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Development of a Regional System for Surgical Emergencies (RSSE)

  • A. Brent Eastman
  • David B. Hoyt
  • J. Wayne Meredith

Abstract

In the United States, in the first decade of the twenty-first century, a 60-year-old man run over by a truck may have better access to life-saving care than a man with a perforated viscus or a ruptured abdominal aortic aneurysm. The reason is that many states and counties now have regional systems to coordinate the care of injured patients, but the concept of a geographic plan for non-traumatic, but devastating, surgical emergencies is new. The trauma system model is appropriate for these other surgical emergencies and possibly for certain medical emergencies as well, such as stroke and acute myocardial infarction. The concept of trauma system development is based on the principle that the system adds value over and above the efforts of individual practitioners or hospitals.1, 2, 3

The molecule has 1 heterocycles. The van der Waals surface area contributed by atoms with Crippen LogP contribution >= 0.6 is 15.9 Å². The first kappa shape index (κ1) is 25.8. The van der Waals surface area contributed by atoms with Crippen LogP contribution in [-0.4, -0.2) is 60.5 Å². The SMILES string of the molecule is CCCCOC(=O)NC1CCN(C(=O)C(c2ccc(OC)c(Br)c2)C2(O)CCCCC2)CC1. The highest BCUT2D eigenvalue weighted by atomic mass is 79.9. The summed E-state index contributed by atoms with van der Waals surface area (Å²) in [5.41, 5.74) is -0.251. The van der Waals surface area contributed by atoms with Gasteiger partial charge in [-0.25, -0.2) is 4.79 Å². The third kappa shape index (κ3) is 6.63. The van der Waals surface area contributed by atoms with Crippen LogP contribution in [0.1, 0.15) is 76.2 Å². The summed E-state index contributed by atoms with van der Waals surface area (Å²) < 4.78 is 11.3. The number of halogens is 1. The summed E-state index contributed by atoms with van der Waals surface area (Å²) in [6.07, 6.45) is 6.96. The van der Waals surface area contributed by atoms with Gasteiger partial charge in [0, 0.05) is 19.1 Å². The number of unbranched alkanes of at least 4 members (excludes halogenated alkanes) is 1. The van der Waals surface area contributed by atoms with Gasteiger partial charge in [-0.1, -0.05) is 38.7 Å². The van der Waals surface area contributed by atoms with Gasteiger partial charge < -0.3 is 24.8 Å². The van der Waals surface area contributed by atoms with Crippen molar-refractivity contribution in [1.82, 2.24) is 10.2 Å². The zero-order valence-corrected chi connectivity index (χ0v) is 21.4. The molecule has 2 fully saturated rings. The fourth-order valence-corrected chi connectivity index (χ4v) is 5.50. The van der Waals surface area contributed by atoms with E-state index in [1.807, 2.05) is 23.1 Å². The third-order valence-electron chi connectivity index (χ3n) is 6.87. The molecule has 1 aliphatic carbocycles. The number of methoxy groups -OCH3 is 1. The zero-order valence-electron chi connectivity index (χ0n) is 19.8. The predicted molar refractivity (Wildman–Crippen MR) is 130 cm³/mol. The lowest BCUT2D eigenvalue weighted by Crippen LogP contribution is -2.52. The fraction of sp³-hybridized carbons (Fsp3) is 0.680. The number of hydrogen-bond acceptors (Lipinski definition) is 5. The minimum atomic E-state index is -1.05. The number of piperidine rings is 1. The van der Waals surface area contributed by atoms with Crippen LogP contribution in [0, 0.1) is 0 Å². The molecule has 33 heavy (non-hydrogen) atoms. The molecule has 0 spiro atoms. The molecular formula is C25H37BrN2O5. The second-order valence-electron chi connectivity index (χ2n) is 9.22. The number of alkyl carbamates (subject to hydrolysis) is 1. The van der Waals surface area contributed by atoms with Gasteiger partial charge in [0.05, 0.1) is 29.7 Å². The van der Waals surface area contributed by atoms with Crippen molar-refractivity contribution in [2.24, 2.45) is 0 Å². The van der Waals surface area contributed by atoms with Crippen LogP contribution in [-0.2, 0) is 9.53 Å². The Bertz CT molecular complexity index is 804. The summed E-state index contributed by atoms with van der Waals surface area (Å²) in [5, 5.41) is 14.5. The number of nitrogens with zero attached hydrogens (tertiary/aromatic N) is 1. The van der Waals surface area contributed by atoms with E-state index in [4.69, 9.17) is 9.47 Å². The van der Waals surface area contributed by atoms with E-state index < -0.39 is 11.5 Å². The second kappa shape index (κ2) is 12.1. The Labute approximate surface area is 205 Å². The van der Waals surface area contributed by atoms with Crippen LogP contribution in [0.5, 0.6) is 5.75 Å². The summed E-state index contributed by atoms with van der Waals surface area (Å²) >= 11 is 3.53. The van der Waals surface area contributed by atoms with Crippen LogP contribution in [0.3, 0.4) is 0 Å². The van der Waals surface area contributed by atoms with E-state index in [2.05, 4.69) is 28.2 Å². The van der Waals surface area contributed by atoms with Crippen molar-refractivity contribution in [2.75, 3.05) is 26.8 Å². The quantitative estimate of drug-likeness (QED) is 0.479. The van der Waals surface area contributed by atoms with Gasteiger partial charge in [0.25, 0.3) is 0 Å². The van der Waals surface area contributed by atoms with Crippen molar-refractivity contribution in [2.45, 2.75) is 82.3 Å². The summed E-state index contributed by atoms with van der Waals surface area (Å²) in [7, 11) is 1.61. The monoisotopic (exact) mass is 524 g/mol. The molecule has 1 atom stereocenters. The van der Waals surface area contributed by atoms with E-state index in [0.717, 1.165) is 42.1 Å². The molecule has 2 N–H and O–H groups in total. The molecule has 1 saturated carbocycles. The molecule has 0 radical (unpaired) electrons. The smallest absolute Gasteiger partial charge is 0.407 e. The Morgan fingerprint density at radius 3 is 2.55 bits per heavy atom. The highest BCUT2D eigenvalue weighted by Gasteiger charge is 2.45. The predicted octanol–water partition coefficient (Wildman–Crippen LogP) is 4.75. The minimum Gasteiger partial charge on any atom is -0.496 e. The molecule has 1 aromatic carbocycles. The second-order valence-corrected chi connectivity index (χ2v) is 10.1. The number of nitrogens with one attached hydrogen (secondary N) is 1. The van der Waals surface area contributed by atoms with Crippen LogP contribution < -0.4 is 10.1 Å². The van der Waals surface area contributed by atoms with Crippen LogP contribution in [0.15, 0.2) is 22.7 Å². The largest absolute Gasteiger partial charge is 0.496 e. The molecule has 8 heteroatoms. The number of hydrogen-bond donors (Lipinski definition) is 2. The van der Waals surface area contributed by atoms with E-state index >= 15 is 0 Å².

Keywords

Abdominal Aortic Aneurysm Acute Care Abdominal Aortic Aneurysm Audit Committee Acute Care Hospital 
These keywords were added by machine and not by the authors. This process is experimental and the keywords may be updated as the learning algorithm improves.

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Copyright information

© Springer Science+Business Media, LLC 2007

Authors and Affiliations

  • A. Brent Eastman
    • 1
  • David B. Hoyt
    • 2
  • J. Wayne Meredith
    • 3
  1. 1.Department of TraumaScripps Memorial Hospital La JollaLa JollaUSA
  2. 2.Department of SurgeryUniversity of California San Diego Medical CenterSan DiegoUSA
  3. 3.Department of SurgeryWake Forest University School of MedicineWinston-SalemUSA

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